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Have the Celtics leveled up?

To prove it, they have to win a banner.

Boston Celtics v Philadelphia 76ers Photo by Tim Nwachukwu/Getty Images

The question in the title of this article is impossible to truly answer until the Finals. So, you can either stop reading now and revisit this in June, or you can play along and ponder the question in an existential sort of way.

The Boston Celtics have been an exceptional team for the last few seasons. They were one game away from a repeat appearance in the Finals last season. Roughly 25 teams would gladly trade their last two seasons for those results (the Warriors, Nuggets, Heat, and Spurs are just fine with how things played out).

Still, search as you might, you won’t find any banners hanging in the rafters celebrating almosts and woulda-couldas. So how does a team go from exceptional to NBA champion-level? While there’s still time before my self-imposed 20 game rule kicks in, there have been some very encouraging signs thus far.

Washington Wizards v Boston Celtics Photo by Brian Babineau/NBAE via Getty Images

Jayson Tatum has grown man strength

Say the line, Bart!

Umm, this team only goes as far as Tatum take them?

No, the other one!

Oh, ...but he’s only 19.


I know old habits are hard to break and memes live forever. But it is clear to all that Jayson Tatum is “all growns up.” It isn’t just the 12 extra pounds of muscle either. Tatum has grown man strength which is all the more effective because he’s using it in the right way.

He has always had the natural skills and a tireless work ethic to keep adding to his bag. His shooting touch is elite, his footwork would make a dancer jealous, and he has great IQ and feel for the game.

What he’s doing differently this year is not just attacking the rim, but running through his defender’s chest on the way to the rim. Instead of relying on his burst, shake, and finesse, he’s running in a straight line to the hoop and challenging the defenders to stop him.

That puts defenders on their heels, gets them in foul trouble, and generally beats them up throughout the course of the game. It isn’t just on dribble drives either. Sometimes he gets the ball in the mid post or even at the 3-point line and if he needs a little bit of space, he’s doing a three-quarter turn and leading with his shoulder blade. Even against the best defenders, that’s all the space Tatum needs to get his long arms up for one of his Kobe/MJ like fadeaways.

He may not win MVP because Nikola Jokic might win the next 20 of them. But Finals MVP is within reason.

Miami Heat v Boston Celtics Photo by Maddie Schroeder/Getty Images

The defense has several pitches

Two years ago, Ime implemented the switch everything defense and that was wildly effective, especially once they started using Robert Williams as a free roaming wildcard. Last year, the defense was still very good, but opposing offenses seemed to “catch up to the fastball” so to speak, especially in critical playoff moments.

So, Joe Mazzulla spoke at length this preseason about having a curveball to keep offenses honest. I don’t know how much of it is Joe getting back to his defensive roots and how much Charles Lee and Jrue Holiday brought over from Milwaukee, but this defense has a full array of pitches now.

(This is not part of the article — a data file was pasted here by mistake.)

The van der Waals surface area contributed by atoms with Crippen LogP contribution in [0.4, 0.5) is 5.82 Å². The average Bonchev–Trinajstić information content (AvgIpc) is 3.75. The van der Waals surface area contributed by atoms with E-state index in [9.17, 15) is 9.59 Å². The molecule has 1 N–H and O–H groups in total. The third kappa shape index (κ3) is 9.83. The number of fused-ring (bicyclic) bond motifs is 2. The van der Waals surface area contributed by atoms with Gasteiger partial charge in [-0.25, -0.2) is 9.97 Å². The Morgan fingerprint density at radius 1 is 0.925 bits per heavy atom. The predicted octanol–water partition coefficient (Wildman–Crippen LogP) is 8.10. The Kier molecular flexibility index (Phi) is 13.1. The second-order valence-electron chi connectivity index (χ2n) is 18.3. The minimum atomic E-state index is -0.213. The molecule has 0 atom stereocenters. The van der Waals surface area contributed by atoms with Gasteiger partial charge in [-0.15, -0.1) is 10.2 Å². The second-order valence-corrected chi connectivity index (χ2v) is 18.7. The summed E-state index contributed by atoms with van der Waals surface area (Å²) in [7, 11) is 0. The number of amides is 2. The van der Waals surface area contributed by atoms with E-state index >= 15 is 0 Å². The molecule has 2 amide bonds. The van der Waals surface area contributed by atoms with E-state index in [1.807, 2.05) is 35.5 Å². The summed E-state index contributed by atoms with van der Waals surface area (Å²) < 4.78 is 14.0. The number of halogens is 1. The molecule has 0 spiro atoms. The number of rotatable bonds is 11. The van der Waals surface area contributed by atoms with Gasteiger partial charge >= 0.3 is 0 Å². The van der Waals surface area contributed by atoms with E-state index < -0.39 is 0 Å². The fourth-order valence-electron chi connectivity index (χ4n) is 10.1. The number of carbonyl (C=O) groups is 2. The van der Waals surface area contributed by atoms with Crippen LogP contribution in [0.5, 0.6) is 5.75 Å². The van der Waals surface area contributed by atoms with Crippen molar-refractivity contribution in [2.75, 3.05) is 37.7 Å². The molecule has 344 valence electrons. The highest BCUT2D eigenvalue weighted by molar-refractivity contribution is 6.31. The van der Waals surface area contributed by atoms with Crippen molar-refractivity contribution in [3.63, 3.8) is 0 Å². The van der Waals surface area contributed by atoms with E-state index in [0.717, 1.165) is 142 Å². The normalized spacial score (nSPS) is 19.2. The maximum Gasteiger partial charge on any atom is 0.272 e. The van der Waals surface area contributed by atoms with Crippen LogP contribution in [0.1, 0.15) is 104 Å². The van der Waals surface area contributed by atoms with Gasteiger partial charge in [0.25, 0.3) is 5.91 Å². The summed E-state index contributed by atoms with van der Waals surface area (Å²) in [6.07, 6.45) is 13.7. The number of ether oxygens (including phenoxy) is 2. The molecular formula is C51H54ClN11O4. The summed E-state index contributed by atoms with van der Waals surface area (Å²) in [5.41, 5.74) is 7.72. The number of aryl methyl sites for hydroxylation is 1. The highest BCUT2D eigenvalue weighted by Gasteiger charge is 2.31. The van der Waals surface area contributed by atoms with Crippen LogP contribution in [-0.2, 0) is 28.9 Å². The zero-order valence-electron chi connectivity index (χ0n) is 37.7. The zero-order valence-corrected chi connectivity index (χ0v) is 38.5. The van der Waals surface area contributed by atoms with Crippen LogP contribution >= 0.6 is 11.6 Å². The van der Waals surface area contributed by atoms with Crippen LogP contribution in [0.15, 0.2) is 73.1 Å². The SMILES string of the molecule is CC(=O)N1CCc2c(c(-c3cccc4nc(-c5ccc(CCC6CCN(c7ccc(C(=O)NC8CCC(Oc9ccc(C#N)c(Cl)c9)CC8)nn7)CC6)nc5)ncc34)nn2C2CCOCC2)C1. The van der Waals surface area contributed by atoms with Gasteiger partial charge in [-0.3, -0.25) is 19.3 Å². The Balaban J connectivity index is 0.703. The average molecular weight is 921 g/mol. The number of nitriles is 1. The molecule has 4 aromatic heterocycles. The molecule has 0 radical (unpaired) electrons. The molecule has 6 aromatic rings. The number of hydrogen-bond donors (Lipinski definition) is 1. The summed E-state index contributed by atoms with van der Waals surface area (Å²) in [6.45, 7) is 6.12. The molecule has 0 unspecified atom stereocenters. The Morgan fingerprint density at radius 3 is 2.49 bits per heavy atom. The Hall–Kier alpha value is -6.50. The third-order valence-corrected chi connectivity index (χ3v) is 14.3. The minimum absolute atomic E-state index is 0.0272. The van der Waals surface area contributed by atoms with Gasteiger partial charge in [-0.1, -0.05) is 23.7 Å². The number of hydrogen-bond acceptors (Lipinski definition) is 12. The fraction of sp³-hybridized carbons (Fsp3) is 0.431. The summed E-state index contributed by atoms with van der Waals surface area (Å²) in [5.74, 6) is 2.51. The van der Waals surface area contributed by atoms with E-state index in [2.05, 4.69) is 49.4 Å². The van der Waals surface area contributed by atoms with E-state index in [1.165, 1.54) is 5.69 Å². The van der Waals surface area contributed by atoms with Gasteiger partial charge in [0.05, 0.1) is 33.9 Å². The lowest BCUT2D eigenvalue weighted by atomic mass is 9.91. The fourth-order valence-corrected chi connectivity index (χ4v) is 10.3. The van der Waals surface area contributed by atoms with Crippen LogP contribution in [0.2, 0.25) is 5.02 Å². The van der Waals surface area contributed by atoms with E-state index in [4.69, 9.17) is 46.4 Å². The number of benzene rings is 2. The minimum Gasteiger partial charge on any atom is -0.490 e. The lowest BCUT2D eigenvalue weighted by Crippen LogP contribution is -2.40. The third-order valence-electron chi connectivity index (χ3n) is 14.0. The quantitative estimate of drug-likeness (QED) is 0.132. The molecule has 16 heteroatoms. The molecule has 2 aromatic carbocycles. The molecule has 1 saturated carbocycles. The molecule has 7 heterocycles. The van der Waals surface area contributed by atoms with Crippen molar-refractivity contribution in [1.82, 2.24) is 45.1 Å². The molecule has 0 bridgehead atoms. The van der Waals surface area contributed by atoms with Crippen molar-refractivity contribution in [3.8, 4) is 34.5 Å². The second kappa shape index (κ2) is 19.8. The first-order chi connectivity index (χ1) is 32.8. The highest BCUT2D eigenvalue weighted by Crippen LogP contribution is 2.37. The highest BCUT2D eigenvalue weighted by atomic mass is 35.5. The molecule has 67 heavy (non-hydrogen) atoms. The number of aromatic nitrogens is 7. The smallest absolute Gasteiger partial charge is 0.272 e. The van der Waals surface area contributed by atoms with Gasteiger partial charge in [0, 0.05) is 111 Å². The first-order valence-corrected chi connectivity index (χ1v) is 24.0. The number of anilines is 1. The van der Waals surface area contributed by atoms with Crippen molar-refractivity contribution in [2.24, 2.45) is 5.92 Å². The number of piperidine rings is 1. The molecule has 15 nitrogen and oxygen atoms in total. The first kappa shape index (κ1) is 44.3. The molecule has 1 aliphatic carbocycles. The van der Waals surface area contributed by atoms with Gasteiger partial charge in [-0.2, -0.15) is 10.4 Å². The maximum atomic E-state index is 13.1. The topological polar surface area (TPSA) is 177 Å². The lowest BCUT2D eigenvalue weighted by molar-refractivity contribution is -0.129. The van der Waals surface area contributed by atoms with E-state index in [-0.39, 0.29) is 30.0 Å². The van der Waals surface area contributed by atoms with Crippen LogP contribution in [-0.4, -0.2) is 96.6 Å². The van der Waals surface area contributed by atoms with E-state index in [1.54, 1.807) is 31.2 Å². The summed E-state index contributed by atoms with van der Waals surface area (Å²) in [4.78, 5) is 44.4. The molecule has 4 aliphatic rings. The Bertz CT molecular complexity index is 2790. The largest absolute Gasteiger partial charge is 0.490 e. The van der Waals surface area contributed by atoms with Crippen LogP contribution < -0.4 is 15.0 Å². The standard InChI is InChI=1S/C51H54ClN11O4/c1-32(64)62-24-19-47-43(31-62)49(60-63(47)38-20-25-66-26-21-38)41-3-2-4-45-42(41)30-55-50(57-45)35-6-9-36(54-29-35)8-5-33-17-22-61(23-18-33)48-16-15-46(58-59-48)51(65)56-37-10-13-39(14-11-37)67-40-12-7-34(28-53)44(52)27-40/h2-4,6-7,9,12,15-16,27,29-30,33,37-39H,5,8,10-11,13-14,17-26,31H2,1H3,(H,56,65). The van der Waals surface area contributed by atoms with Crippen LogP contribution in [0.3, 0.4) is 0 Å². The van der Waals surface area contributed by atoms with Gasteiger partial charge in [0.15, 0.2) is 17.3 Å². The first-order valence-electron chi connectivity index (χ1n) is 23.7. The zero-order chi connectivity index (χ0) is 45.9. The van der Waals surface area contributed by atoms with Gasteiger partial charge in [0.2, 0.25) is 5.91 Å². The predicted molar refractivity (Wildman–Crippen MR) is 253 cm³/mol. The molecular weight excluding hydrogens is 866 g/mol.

They still have a fastball, but now they can throw the curve (drop coverage), a cutter (zone), mix in a change up (a mix of drop and switching), and even the occasional knuckleball (full court press).

Based on the comments from the team in last year’s playoffs, they wanted to get back to a defensive identity. Some of the faces have changed and the system is different, but the Celtics are back to winning with defense (and they happen to be pretty special on offense as well).

New York Knicks v Boston Celtics Photo by Maddie Malhotra/Getty Images

The difference between good and great is consistency

This is the part of the science experiment where we have to wait and see how it develops over time. We need a larger sample size and data sets from a higher pressure environment (the playoffs). If you squint, you can compare this year’s start to last year and come to the conclusion that things could fall apart later on.

With that said, if I slip on my Joe Mazzulla tinted protective glasses, I think I can see encouraging signs of sustainable play.

As Jake points out above, the team is fueling success based on a better defense (see above section) and an even better offense despite shooting a lower (and more sustainable) 3-point percentage.

It isn’t just the numbers either. So far this year, the team is passing the eye test as well. They aren’t giving up big leads to lesser opponents by taking their foot off the gas. They don’t get bogged down in isolation step-back offense nearly as much (and when they do it is an effective change of pace). They have spent less time chewing out referees and more time focused on rebounding and transition defense.

Some of that is personnel related. I still miss Marcus Smart dearly, but he was always a high variance kind of guy. Holiday is about 20% more sane and less prone to the peaks and valleys of the Love &Trust Experience. And some of it is just the stars understanding how hard this is and how important it is to focus on the details.

All I want for Christmas is a duck boat parade this summer

As great as this feels right now, it won’t matter if it doesn’t result in a title at the end of the season. Even the best teams have a variance in outcomes. Championships always require some degree of good fortune and luck. This year’s team seems to have a larger margin of error than last year’s did. That’s about all you can ask for at this point.

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